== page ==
One way to determine the inflation of the tire(s) based on the calculated distance d2 the vehicle has traveled and the input from the tire movement sensor(s) is by comparing the distance d2 of the vehicle to a first distance d1 which is determined based on the input from the tire movement sensor. The first distance d1 may be calculated by using the input from the tire movement sensor, for example, the number of rotations of the tire, and by assuming proper inflation of the tire (e.g., predetermined radius of tire under proper inflation pressure). A method for determining changes in tire inflation pressure in a vehicle tire is thus provided comprising detecting the number of rotations of the tire over a predetermined period; determining a first distance traveled d1 (by assuming a predetermined radius of time); receiving a plurality of inputs at various times during the predetermined period; for various times, determining absolute positions of the vehicle by integrating the plurality of inputs (such as by using a Kalman filter); determining the distance d2 traveled using the positions; determining whether the difference between d1 and d2 exceeds a predefined value, and alerting the operator of the vehicle of the irregular tire pressure. If the actual distance d2 of the vehicle is less than the first distance d1, the tire may be under-inflated. “Kalman filter” is used in its conventional sense. It refers to a software program for filtering out noise or errors in data. A GPS Kalman filter may be used to filter out noise or errors in the GPS processing system in order to enhance the accuracy of position estimates.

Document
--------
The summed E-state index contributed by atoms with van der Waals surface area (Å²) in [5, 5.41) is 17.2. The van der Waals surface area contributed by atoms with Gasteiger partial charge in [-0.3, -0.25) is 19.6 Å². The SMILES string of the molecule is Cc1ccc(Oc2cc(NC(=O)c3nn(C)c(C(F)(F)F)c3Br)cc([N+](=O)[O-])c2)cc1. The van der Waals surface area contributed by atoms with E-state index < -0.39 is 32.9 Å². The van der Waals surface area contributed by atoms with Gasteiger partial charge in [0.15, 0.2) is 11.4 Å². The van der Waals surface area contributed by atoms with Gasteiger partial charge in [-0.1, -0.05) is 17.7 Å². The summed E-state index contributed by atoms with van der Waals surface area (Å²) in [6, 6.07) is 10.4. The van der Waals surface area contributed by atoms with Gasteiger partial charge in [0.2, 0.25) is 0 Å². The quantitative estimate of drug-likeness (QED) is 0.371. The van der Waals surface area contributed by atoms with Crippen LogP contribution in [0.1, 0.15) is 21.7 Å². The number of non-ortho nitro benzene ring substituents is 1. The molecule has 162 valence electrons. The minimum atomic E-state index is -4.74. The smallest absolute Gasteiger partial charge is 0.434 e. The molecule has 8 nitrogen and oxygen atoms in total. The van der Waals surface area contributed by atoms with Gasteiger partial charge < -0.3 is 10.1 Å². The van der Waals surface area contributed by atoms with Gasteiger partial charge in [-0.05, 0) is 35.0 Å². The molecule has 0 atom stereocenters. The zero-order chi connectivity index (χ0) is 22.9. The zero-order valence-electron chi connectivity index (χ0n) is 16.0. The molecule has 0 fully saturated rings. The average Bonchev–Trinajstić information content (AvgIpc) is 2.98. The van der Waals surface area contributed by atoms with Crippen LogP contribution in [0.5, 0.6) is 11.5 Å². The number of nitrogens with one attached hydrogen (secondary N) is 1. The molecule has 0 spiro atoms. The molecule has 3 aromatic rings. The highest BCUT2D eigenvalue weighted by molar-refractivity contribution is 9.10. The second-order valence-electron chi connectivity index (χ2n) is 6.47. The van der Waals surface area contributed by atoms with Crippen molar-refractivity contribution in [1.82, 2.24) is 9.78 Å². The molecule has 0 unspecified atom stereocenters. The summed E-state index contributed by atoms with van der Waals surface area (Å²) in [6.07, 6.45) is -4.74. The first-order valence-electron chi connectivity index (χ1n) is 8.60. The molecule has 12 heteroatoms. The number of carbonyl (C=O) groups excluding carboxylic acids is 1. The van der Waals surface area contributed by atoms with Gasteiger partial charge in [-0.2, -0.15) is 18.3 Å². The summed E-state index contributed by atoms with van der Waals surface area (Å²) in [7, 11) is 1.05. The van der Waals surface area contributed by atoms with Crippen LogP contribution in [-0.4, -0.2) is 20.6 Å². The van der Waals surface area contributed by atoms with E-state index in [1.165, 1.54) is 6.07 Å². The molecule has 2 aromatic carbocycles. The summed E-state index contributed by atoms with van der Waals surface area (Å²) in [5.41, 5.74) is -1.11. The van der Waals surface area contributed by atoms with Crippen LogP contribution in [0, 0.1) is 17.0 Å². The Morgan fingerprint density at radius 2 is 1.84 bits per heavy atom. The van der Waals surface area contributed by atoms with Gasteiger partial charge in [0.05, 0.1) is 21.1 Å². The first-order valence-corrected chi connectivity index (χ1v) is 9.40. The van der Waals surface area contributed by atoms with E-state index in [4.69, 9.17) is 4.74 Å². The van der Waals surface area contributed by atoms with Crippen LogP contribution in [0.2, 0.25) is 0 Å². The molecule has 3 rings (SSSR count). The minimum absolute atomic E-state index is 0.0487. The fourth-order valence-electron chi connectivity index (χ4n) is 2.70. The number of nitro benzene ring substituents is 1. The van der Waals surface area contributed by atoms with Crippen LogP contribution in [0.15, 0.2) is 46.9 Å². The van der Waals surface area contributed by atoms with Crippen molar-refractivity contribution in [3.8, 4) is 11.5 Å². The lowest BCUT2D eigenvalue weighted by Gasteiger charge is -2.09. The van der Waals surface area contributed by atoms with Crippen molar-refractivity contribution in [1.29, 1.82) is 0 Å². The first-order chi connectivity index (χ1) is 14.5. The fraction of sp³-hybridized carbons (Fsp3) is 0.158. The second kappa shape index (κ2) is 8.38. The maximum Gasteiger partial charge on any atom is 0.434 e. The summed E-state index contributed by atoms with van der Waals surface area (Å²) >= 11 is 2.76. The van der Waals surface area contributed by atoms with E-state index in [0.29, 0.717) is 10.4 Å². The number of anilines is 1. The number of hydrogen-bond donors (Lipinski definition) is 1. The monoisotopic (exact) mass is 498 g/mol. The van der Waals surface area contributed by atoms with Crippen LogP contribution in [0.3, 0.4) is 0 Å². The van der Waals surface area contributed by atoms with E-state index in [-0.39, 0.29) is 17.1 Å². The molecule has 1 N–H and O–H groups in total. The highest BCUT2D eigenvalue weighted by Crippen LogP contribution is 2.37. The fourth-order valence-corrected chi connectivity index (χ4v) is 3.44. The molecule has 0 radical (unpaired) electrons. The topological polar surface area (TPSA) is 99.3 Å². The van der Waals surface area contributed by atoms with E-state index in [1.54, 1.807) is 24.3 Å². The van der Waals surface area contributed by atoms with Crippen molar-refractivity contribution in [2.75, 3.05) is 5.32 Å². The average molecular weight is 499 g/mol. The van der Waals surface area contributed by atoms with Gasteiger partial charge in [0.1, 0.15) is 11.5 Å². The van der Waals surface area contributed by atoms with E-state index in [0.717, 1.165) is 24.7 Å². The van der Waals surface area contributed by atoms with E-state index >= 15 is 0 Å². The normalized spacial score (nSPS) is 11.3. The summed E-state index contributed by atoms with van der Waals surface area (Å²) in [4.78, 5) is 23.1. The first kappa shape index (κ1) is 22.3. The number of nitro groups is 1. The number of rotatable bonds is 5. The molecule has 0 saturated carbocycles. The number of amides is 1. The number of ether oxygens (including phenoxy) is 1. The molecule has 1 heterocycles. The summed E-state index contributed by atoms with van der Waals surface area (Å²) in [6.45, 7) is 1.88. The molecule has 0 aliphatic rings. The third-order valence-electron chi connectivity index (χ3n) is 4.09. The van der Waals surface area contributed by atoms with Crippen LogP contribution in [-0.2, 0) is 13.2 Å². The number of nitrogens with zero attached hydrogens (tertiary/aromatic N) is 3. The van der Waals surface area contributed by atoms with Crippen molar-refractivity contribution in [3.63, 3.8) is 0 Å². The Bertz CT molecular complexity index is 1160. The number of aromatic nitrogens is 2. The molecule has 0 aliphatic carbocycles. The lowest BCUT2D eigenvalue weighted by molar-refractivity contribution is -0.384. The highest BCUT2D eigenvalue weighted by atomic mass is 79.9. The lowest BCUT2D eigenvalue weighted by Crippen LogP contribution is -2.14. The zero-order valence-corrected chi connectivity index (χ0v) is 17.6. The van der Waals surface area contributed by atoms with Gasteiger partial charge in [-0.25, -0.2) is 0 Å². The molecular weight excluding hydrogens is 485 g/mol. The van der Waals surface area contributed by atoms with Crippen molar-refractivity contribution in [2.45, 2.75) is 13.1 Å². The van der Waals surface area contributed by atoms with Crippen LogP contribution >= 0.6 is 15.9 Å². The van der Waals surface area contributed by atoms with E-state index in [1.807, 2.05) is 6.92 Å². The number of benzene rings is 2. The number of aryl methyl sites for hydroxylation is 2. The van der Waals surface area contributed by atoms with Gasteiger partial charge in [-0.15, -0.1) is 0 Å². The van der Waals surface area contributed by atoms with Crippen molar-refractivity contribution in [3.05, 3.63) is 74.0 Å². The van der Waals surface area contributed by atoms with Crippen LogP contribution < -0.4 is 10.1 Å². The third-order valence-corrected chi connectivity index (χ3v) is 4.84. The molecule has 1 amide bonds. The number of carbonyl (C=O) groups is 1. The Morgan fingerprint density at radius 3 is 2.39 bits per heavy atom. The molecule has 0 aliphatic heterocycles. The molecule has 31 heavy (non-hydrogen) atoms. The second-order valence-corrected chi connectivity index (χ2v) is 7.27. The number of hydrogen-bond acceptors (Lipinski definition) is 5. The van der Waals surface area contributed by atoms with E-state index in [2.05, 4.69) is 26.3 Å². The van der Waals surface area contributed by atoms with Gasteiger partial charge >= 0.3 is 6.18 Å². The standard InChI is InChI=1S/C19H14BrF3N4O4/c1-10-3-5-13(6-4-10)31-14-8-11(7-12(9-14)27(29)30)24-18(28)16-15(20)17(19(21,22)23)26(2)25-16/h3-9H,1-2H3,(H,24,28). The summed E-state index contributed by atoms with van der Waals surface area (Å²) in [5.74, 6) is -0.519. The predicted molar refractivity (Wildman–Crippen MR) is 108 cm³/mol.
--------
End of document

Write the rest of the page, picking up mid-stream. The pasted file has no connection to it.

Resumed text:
The predetermined radius of the tire may be unadjusted or adjusted for current operating conditions. For example, the predetermined radius may be a constant number which is stored in a memory unit of the system which indicates the radius of the tire under proper pressure or may be a previously calculated radius for the tire. Or, the predetermined radius of the tire may be determined by using a radius of the tire (either a constant number or a previously calculated radius) adjusted based on current operation of the vehicle, for example the radius of the tire may depend on heat, rotational speed of the tire, and other operational factors. These factors may be used to modify a value of the radius of the tire under proper inflation pressure (such as a predetermined constant value) to account for current operating conditions.